So, if all the above is true… why was the Doveridge stretch of the A50 (near Uttoxeter) recently replaced??  Well, the whisper is that the Uttoxeter Labour MP Janet Dean absolutely worked her socks off (until she lost her seat in 2010) to make sure it happened.
So… she has shown us that change can be achieved.

Also, road builders are using concrete less and less, because of the environmental issues.

A50 stretch

The A50 today

To try to put a dent in the government’s intransigence, this year the parish council has decided to change tactics.   Mark Deaville, the newly-elected council’s vice chairman, has taken on the task of spear-heading the efforts to create change.  This is the first time the council has appointed one of its own members to take on the task personally (in the past, it has often relied on the clerk to do the work) – and this is surely an advance.
Mark is a vastly experienced politician, so he is the obvious person for the job.  If you have views, contact him: he wants to hear from you.


Now… it’s over to you.
Do you have views about having to put up with thirty years of A50 noise pollution?
If you do, join the Draycott Facebook group – and get talking!
Or … why not jot down your thoughts in the Comments section further down this web-page?
What you say could make a difference…..

[References:  History of Draycott-en-le-Moors by Matthew Pointon, pg174 / Photos courtesy of the Barry Phillips Collection ]


3 responses to “Thirty years of the A50

  1. A50 road noise

    Time flies by… and after 30 years of noise pollution it is at least heartening to hear that the Parish Council has made positive moves in appointing Mark Deaville to take control of this.

    A little history of the A50 — The construction company was Braithwaites of Barnsley (south Yorkshire) and they are still in the business today. When strolling through the site on a nice summer day I got into conversation with one of the construction managers and I asked him who decided which road surface would be used. He told me Braithwaites – as they had the most up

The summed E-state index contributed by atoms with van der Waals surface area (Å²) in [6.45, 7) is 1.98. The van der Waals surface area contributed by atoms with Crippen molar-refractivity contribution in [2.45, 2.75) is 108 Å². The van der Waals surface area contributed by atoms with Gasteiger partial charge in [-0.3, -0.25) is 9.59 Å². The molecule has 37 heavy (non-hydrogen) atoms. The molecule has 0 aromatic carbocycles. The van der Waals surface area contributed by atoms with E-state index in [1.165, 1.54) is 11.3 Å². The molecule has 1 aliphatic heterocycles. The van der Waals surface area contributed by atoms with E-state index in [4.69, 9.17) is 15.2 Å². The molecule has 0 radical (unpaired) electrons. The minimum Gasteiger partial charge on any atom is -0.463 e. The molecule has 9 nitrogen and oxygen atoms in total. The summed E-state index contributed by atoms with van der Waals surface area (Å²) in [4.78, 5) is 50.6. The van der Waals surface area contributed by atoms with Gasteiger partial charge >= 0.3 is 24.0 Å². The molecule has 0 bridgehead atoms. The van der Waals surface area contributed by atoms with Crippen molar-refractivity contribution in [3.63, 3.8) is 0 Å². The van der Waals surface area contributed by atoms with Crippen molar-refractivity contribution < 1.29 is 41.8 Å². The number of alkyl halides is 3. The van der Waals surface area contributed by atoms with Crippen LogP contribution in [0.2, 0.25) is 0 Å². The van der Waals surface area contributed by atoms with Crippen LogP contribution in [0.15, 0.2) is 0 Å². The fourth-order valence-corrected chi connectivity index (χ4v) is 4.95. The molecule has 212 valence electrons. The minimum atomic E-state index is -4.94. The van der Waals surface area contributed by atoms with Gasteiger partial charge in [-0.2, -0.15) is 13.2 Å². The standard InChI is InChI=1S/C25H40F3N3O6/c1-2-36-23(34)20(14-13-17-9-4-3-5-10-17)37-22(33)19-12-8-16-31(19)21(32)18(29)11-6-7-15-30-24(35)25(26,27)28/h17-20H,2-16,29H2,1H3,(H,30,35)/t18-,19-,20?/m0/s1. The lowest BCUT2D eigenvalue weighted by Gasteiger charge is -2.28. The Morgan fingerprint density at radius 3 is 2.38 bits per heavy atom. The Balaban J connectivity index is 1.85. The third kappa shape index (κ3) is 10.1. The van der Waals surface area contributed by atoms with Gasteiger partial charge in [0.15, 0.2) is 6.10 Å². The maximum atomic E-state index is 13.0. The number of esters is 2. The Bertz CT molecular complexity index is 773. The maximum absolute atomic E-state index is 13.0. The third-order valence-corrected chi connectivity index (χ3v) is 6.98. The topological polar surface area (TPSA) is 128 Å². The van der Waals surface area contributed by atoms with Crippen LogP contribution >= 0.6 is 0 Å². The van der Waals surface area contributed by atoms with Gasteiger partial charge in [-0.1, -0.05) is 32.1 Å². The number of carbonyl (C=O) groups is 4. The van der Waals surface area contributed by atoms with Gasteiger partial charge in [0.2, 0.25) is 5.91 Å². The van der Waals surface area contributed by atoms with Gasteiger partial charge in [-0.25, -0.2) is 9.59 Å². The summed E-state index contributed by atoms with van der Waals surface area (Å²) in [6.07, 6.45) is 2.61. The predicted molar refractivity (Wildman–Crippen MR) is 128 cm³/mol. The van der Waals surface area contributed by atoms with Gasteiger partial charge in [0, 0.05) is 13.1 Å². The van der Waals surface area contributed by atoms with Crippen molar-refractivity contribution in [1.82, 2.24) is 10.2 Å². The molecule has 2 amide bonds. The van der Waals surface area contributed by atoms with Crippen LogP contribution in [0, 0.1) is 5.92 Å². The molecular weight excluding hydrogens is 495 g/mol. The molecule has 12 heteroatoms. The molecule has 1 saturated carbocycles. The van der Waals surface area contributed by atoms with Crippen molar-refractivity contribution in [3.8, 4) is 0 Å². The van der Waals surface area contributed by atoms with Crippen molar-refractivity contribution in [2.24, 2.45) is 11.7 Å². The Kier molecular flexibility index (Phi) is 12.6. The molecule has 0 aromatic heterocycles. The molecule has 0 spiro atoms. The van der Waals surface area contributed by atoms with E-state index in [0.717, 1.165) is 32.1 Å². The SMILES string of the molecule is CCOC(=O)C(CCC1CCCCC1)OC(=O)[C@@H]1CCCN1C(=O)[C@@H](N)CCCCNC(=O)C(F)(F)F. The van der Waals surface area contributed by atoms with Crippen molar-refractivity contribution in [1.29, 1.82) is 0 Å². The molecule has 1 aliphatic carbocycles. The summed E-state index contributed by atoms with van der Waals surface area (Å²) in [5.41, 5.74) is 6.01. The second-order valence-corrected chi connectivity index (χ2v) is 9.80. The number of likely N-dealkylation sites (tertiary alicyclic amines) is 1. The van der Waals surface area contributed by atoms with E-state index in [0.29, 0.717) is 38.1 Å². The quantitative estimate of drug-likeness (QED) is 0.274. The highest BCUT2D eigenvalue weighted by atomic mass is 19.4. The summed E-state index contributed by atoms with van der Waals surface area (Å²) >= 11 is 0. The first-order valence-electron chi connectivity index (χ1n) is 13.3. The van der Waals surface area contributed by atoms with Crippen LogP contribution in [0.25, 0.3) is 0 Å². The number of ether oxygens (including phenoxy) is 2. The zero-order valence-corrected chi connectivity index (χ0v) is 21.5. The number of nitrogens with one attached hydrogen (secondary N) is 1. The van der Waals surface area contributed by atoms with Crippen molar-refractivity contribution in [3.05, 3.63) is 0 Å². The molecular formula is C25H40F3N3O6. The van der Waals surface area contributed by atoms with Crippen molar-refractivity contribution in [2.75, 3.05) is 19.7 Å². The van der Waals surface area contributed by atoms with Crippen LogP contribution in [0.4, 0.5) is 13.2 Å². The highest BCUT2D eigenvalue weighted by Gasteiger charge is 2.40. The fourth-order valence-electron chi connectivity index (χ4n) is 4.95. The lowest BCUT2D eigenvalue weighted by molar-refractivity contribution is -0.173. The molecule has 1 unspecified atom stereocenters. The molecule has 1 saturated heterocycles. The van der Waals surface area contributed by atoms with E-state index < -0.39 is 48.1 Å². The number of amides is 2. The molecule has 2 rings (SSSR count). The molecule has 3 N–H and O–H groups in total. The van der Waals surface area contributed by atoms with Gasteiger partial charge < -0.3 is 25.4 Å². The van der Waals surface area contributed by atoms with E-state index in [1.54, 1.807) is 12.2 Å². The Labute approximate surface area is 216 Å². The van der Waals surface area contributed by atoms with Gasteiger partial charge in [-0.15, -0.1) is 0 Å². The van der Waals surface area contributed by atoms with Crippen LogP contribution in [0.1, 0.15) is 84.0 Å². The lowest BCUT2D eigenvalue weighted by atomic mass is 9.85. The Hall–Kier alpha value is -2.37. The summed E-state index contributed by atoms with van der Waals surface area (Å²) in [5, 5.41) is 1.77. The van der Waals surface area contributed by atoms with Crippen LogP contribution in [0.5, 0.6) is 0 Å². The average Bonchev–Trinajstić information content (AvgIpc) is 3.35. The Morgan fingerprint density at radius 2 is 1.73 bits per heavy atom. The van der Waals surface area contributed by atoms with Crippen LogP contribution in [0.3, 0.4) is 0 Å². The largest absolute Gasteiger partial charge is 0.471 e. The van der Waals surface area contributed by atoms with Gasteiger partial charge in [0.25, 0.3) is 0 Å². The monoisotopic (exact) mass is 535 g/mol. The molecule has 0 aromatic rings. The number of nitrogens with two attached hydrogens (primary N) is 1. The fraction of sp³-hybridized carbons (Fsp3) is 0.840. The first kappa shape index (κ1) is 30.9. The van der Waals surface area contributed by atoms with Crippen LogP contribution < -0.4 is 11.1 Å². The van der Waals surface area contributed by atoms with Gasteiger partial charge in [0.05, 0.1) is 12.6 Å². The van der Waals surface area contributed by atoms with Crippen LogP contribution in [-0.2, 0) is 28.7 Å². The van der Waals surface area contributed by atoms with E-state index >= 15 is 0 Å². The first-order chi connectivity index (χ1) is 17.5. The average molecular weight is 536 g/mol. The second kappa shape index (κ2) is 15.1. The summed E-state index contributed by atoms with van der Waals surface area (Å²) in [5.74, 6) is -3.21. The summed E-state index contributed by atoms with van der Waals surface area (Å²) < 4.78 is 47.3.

to date concrete laying equipment.
    I recall attending two Parish Council Meetings on the subject, with the Highways Agency represented by a Mr Knock. This person also attended a meeting some years later. He didnt have any news – which came as no suprise.

    At that time there appeared to be a rough guide as to what any community would be be offered in road surfacing. One could check this out in more recent years by visiting the Highways Agency Website where very many locations throughout the UK are listed. Sadly Draycott was not on the list.
    I later found out that the A50 had little chance because they needed to meet rules. In this case the requirement was that there were not enough properties affected on the Blythe Bridge to Uttoxeter section. This meant that Draycott was not even on the pecking order.
    Lets hope that this matter is resolved sooner than later!


  2. Noise starts at 4am

    I also live in Stuart Avenue; and in summer when the bedroom window is open the continual humming sound starts at 4am. If the wind is blowing towards us the sound is much louder!
    Linda Miller


  3. A50 noise pollution

    I would like to address the serious issue of the on going noise pollution problem arising from the A50.
    I live on stuart avenue and I can hear the road noise loudly in my garden, and when the weather conditions are right I can even hear it inside the house!
    All because of the concrete road surface.
    At the uttoxeter end of the road, a half mile before uttoxeter, the road has been tarmaced to reduce noise – so why not for draycott?
    Have we really got to live with this constant nuisance indefinitely?